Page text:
Sen. Zumbach makes case as Secretary of Ag candidate

Sen. Dan Zumbach
Kim Brooks
Express Editor

     Sen. Dan Zumbach, Iowa Senate District 48, is one of five Republicans across the state running for Secretary of Agriculture.

     The seat was vacated when Bill Northey stepped down earlier this year to pursue a position with the U.S. Department of Agriculture.

     “The political world was never on my bucket list,” prefaced Zumbach when he sat down with the Monticello Express for an interview regarding his run for office. “The situation just presented itself.”

     Zumbach, a fourth-generation lifelong farmer in rural Ryan, has always had a passion for ag, and nothing has changed since he began serving in the Senate six years ago. He said as a state senator, one has to be privy to so many different topics at hand, even those that require more research.

     “As much as I love the Senate, my passion is ag,” said Zumbach. “I’m hoping to focus my talents, passion and hard work around ag.”

     Zumbach feels his background also fits in perfectly with the Secretary of Ag position, something that separates him from the rest of the Republican pack.

     Zumbach has been farming for 40 years. That experience, combined with his years in the Senate, helps him to stand out.

     “My legislative experience and farming career are something no other candidate has,” he said. “I know how to build and execute policy.”

     Zumbach said the tough times he faced during this farming career, including several natural disasters, taught him how to become a problem solver.

     “The Lord handed me a lot of angles,” he said. “I gained success by working through those tribulations in life and figured out how to be successful.”

     Zumbach has been quite busy making his way across the State of Iowa in his campaign leading up to the Tuesday, June 5 Primary Election.

     “I’ve had some great farming and community support,” he said.

     In a normal day, he might travel 400 miles. Zumbach hit 700 miles recently, traveling river to river.

     “My goal is to get to all 99 counties,” he said.

     That goal is attainable, having hit almost 80 counties already.

     Zumbach said for someone like himself who’s always been around the world of ag, he feels he has something to offer the ag community.

     “I want to advocate for the ag community with the talent God gave me,” he said.

     Zumbach said one’s ag career is not enough to qualify for Secretary of State.

     “I wouldn’t run if not for my six years of experience in Des Moines,” he said.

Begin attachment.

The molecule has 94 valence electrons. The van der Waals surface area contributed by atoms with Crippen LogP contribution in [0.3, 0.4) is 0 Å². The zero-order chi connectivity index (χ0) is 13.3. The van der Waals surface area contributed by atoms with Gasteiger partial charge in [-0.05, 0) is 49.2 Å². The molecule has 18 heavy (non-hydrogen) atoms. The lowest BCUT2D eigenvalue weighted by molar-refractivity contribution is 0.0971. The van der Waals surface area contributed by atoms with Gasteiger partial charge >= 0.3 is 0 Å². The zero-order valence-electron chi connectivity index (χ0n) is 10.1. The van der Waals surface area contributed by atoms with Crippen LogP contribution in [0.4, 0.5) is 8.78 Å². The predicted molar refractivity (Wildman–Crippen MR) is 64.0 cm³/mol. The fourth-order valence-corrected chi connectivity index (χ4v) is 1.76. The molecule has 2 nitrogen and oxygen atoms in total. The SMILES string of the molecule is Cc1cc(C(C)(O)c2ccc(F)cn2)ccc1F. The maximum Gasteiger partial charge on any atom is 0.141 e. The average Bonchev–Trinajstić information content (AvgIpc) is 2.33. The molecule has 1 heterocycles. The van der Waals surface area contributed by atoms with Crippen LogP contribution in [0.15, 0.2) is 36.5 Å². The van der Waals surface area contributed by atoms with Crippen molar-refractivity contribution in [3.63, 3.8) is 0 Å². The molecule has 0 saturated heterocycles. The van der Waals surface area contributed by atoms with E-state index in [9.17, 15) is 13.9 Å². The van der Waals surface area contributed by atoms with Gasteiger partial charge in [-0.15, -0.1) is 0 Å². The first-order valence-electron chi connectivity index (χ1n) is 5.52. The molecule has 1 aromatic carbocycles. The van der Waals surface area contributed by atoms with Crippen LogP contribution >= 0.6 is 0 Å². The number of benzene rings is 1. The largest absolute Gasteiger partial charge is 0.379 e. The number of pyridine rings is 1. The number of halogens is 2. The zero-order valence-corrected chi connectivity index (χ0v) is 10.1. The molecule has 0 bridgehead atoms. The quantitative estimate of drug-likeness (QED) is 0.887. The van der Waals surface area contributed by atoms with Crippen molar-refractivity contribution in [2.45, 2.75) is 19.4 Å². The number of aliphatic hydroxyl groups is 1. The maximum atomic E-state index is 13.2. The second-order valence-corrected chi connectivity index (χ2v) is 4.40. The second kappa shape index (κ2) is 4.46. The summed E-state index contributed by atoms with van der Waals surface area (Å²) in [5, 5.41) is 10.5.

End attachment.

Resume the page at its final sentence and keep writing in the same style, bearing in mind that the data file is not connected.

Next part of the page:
He said he is not trying to fill Northey’s shoes, but rather considers himself the “Bill Northey 2.0.”

     “I want to take off where he (Northey) left off,” said Zumbach. “I want to make sure people’s voices are heard.”

     Zumbach said throughout this time in the Senate, chairing the Senate Ag Committee, he’s gotten to form a great relationship with Northey, as well as U.S. Sen. Joni Ernst.

     “I’m fortunate to have direct lines to our federal offices,” he said. “There are relationships I’ve built that others (candidates) don’t have. I want to take those relationships I’ve built to the Department of Ag.”

     He said Iowa’s Senate Ag Committee is a bi-partisan group that brings together both parties for the good of agriculture. “It all has a direct effect on all of Iowa,” said Zumbach.

     “I’ve run some good policy through (the committee) that is not Republican or Democratic policy.”

     Zumbach added many of those bills were for the protection of the ag community. “That’s my responsibility,” he said.

     As far as Zumbach’s goals should win the Republican vote and eventual election to office in November, he wants to expand agriculture education.

     “I want to bring the urban and rural people together,” he said. “There is a disconnect and lack of understanding of the ag world.” Basically, Zumbach wants to be the liaison between both sectors.

     He said the Department of Ag “is getting better, and I want to move the department up and improve what we’re doing.”

     Looking at the downside, should Zumbach not be voted in, he said he would finish out his remaining two years in the Senate.

     “But when you jump into a race, you jump in to win,” he said.



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